Tidbit Thursday: The Major Oak and Robin Hood
The darkness of night fell quickly upon the group of men, led by Robin Hood, running down the road through Sherwood Forest. Their enemies were not far behind. The band of men, who robbed from the rich and gave to the poor, must escape or find a place to hide immediately.
In the moonlight, they saw ahead of them a massive oak tree.
“We can hide behind it,” said one man. “This tree is so wide no one will be able to see us in the darkness!”
“We can climb up in it,” said another. “This tree’s branches spread so wide it will hold all of us!”
One man walked around the tree and exclaimed,” Come look! It’s hollow inside…and it’s as big as a room. We can hide in there, even better!”
Robin Hood and his merry men hid inside the hollow tree from their enemies. This tree became known as The Major Oak of Sherwood Forest.
The above is, of course, a fiction version of Robin Hood and his men.
Do we know if this event actually occurred? Or is Robin Hood just legend? No one really knows for sure about the legend, but The Major Oak tree is real.
The Major Oak is located in Sherwood Forest Country Park, part of Sherwood Forest Natural Nature Preserve.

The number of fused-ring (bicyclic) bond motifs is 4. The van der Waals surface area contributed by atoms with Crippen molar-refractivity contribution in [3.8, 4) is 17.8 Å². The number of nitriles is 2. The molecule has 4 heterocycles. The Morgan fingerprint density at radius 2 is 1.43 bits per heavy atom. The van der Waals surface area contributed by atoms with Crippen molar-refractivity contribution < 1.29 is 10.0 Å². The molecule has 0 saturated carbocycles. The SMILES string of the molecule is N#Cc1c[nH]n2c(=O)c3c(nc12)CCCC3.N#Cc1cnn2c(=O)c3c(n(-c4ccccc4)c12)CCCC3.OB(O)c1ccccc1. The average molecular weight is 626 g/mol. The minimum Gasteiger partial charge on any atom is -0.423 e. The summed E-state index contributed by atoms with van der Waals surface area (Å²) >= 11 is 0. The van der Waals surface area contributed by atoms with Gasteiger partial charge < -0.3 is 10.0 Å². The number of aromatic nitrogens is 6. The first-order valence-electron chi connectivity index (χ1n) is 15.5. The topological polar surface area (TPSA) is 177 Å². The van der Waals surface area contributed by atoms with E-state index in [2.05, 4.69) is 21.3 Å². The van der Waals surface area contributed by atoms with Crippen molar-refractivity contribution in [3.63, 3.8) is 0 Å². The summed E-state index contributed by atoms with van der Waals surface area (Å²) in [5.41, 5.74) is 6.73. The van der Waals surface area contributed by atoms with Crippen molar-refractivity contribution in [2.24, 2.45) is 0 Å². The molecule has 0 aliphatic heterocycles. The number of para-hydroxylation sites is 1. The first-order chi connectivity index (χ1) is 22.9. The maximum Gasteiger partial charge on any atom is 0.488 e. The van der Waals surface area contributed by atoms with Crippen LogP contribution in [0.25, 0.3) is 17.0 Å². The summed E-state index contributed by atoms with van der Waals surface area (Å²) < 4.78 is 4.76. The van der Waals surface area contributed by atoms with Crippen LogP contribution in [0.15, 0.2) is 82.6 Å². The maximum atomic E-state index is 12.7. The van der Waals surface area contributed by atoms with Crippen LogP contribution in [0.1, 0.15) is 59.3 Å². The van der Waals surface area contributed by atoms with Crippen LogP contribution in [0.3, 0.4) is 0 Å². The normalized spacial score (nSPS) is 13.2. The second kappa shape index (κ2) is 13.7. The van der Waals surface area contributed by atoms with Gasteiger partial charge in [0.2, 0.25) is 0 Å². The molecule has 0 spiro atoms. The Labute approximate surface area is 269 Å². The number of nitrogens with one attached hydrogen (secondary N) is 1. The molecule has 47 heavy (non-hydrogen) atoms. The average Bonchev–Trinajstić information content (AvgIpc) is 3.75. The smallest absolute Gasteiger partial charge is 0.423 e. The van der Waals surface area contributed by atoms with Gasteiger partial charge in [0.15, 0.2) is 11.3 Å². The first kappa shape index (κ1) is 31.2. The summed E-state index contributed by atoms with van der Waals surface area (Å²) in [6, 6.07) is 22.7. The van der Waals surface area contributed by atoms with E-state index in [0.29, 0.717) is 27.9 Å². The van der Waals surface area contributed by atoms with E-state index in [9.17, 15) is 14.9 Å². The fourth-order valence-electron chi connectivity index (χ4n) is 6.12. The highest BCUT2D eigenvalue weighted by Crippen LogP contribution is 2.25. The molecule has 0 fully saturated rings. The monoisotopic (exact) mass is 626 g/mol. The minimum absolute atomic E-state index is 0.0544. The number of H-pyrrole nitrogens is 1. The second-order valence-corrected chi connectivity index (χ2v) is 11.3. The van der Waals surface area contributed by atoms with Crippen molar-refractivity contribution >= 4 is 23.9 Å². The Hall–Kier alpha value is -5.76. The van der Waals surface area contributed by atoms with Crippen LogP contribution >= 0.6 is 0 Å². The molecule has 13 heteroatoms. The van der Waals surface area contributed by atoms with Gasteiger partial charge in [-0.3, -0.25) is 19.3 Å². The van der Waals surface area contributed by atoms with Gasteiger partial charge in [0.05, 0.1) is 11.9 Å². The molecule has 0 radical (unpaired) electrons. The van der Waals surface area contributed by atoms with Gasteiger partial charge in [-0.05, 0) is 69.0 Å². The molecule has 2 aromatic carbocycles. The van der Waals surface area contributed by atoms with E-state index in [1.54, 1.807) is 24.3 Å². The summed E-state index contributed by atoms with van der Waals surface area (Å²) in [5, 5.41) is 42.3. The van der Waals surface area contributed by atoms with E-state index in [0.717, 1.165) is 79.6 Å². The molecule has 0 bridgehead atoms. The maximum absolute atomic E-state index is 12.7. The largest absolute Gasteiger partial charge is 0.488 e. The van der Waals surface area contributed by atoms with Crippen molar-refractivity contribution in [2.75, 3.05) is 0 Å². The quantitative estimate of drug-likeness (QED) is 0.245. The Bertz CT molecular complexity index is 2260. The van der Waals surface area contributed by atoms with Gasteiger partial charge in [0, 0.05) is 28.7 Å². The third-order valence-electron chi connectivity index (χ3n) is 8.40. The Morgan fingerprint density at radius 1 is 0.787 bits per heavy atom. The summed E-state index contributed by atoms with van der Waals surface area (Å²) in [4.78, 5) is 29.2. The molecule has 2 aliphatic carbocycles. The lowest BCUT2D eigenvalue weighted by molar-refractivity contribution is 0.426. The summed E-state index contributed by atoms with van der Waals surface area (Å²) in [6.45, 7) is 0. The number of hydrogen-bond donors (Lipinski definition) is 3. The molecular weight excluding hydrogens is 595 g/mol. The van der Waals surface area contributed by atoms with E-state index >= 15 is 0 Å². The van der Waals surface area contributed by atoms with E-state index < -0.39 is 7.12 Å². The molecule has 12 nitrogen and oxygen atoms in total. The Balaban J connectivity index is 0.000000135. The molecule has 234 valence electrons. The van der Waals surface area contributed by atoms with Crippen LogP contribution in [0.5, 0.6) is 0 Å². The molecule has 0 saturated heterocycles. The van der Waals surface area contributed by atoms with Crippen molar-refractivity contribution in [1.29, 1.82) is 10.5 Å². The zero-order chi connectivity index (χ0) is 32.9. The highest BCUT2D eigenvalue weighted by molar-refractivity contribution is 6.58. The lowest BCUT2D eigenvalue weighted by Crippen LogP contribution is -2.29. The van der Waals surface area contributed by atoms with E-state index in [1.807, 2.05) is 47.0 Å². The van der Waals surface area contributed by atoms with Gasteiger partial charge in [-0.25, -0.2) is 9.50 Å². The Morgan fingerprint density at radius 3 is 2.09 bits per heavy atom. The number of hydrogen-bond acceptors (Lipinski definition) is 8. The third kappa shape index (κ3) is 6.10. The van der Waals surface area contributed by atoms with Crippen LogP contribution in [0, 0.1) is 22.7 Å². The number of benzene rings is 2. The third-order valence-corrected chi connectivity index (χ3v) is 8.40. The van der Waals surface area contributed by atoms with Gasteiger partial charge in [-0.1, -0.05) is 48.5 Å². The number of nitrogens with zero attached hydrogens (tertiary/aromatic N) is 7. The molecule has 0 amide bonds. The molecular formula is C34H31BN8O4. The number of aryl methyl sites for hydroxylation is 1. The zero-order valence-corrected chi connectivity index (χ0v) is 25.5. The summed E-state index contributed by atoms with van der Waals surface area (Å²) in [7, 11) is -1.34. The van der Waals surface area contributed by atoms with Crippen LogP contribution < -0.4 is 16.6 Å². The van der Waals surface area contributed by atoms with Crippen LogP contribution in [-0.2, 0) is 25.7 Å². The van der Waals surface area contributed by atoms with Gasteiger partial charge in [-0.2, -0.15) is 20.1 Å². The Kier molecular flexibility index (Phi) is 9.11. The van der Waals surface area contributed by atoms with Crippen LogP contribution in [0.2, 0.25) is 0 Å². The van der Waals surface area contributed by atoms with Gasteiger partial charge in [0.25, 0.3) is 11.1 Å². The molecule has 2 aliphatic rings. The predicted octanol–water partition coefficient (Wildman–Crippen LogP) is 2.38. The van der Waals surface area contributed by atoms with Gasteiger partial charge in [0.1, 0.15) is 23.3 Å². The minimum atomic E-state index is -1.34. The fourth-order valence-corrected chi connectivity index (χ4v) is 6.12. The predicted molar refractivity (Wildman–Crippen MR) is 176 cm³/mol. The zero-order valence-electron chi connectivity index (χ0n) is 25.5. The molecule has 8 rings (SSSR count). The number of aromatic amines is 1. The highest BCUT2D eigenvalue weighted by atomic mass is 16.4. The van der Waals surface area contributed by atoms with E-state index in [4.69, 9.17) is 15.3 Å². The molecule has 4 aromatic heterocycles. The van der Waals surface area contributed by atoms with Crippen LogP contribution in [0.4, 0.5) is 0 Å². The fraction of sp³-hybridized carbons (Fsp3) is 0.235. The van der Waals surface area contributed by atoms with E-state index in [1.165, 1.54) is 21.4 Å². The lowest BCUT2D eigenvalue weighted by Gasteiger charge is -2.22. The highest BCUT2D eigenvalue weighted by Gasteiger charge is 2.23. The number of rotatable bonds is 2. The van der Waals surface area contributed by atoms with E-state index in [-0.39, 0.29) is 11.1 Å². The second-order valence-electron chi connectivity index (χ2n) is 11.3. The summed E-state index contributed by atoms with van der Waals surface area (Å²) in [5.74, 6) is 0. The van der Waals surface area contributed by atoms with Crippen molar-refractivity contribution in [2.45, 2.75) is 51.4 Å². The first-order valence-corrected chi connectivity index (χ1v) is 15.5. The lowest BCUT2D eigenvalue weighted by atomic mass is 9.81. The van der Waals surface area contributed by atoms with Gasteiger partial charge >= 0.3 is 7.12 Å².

It is indeed a massive tree, and it is hollow inside. Its canopy spreads out 95 feet. The Major Oak is 35 feet around and 52 feet tall. Over the years, supports have been added to help hold up its branches. A fence has been added around it to protect its roots and the soil underneath it from the trampling feet of the over 225,000 people that visit it each year.
The Major Oak is hollow because of a fungus called the “poor man’s Beefsteak”. The scientific name of this fungus is Fisulina hepatica.
The Major Oak is a biodiversity delight. It is the home to many species of mammals, birds, insects, flowers, ferns and fungi.
To learn more about The Major Oak, visit these websites or find a book in your local library about Great Britain, famous trees, or the legend of Robin Hood.
Have a great day!